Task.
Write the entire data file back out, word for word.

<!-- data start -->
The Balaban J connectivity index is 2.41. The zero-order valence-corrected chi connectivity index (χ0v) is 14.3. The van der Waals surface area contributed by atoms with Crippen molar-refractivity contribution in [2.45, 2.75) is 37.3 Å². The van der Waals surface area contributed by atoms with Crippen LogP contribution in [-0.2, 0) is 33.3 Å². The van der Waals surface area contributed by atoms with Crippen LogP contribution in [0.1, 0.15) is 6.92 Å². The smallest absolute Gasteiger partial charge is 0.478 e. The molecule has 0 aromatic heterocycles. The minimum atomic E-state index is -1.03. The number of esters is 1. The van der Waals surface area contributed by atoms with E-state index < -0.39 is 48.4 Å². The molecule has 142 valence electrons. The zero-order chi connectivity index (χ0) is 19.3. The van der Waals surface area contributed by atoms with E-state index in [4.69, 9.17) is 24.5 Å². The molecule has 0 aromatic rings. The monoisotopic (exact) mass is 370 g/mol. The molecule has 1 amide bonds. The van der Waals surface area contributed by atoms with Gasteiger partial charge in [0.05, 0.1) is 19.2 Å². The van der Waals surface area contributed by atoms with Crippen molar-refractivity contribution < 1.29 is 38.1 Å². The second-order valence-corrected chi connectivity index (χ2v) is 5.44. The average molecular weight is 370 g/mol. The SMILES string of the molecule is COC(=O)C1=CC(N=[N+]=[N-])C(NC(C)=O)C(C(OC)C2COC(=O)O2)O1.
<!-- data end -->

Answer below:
The Balaban J connectivity index is 2.41. The zero-order valence-corrected chi connectivity index (χ0v) is 14.3. The van der Waals surface area contributed by atoms with Crippen molar-refractivity contribution in [2.45, 2.75) is 37.3 Å². The van der Waals surface area contributed by atoms with Crippen LogP contribution in [-0.2, 0) is 33.3 Å². The van der Waals surface area contributed by atoms with Crippen LogP contribution in [0.1, 0.15) is 6.92 Å². The smallest absolute Gasteiger partial charge is 0.478 e. The molecule has 0 aromatic heterocycles. The minimum atomic E-state index is -1.03. The number of esters is 1. The van der Waals surface area contributed by atoms with E-state index < -0.39 is 48.4 Å². The molecule has 142 valence electrons. The zero-order chi connectivity index (χ0) is 19.3. The van der Waals surface area contributed by atoms with E-state index in [4.69, 9.17) is 24.5 Å². The molecule has 0 aromatic rings. The monoisotopic (exact) mass is 370 g/mol. The molecule has 1 amide bonds. The van der Waals surface area contributed by atoms with Gasteiger partial charge in [0.05, 0.1) is 19.2 Å². The van der Waals surface area contributed by atoms with Crippen molar-refractivity contribution < 1.29 is 38.1 Å². The second-order valence-corrected chi connectivity index (χ2v) is 5.44. The average molecular weight is 370 g/mol. The SMILES string of the molecule is COC(=O)C1=CC(N=[N+]=[N-])C(NC(C)=O)C(C(OC)C2COC(=O)O2)O1.